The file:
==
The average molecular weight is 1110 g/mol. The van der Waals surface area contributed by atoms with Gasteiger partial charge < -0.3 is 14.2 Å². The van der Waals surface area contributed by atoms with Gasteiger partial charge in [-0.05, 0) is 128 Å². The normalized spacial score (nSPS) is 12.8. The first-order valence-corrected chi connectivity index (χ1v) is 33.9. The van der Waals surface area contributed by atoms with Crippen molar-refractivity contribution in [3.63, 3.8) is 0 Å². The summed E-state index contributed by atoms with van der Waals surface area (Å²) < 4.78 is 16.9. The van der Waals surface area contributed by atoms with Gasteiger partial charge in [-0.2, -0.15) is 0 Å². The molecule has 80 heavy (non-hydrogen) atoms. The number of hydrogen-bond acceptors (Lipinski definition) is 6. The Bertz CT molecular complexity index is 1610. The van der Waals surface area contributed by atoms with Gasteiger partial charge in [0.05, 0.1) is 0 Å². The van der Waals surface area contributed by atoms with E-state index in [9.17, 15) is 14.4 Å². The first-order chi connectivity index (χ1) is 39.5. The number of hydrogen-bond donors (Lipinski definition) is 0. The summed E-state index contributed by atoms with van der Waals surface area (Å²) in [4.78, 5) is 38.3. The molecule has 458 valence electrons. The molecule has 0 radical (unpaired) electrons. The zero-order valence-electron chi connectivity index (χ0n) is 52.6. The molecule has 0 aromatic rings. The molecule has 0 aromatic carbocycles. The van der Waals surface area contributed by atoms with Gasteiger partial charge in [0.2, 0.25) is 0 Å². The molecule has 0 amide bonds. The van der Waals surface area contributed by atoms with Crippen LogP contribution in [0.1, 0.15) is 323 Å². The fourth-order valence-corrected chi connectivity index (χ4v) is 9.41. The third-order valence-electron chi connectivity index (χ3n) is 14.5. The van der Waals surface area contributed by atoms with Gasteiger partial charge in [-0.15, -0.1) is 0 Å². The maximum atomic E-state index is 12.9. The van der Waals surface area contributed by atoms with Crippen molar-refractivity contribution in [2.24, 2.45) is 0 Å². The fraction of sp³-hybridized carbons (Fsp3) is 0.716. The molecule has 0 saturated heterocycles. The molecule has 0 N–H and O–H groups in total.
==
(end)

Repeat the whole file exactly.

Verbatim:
The average molecular weight is 1110 g/mol. The van der Waals surface area contributed by atoms with Gasteiger partial charge < -0.3 is 14.2 Å². The van der Waals surface area contributed by atoms with Gasteiger partial charge in [-0.05, 0) is 128 Å². The normalized spacial score (nSPS) is 12.8. The first-order valence-corrected chi connectivity index (χ1v) is 33.9. The van der Waals surface area contributed by atoms with Crippen molar-refractivity contribution in [3.63, 3.8) is 0 Å². The summed E-state index contributed by atoms with van der Waals surface area (Å²) < 4.78 is 16.9. The van der Waals surface area contributed by atoms with Gasteiger partial charge in [-0.2, -0.15) is 0 Å². The molecule has 80 heavy (non-hydrogen) atoms. The number of hydrogen-bond acceptors (Lipinski definition) is 6. The Bertz CT molecular complexity index is 1610. The van der Waals surface area contributed by atoms with Gasteiger partial charge in [0.05, 0.1) is 0 Å². The van der Waals surface area contributed by atoms with E-state index in [9.17, 15) is 14.4 Å². The first-order chi connectivity index (χ1) is 39.5. The number of hydrogen-bond donors (Lipinski definition) is 0. The summed E-state index contributed by atoms with van der Waals surface area (Å²) in [4.78, 5) is 38.3. The molecule has 458 valence electrons. The molecule has 0 radical (unpaired) electrons. The zero-order valence-electron chi connectivity index (χ0n) is 52.6. The molecule has 0 aromatic rings. The molecule has 0 aromatic carbocycles. The van der Waals surface area contributed by atoms with Gasteiger partial charge in [0.2, 0.25) is 0 Å². The molecule has 0 amide bonds. The van der Waals surface area contributed by atoms with Crippen LogP contribution in [0.1, 0.15) is 323 Å². The fourth-order valence-corrected chi connectivity index (χ4v) is 9.41. The third-order valence-electron chi connectivity index (χ3n) is 14.5. The van der Waals surface area contributed by atoms with Gasteiger partial charge in [-0.15, -0.1) is 0 Å². The maximum atomic E-state index is 12.9. The van der Waals surface area contributed by atoms with Crippen molar-refractivity contribution in [2.24, 2.45) is 0 Å². The fraction of sp³-hybridized carbons (Fsp3) is 0.716. The molecule has 0 saturated heterocycles. The molecule has 0 N–H and O–H groups in total.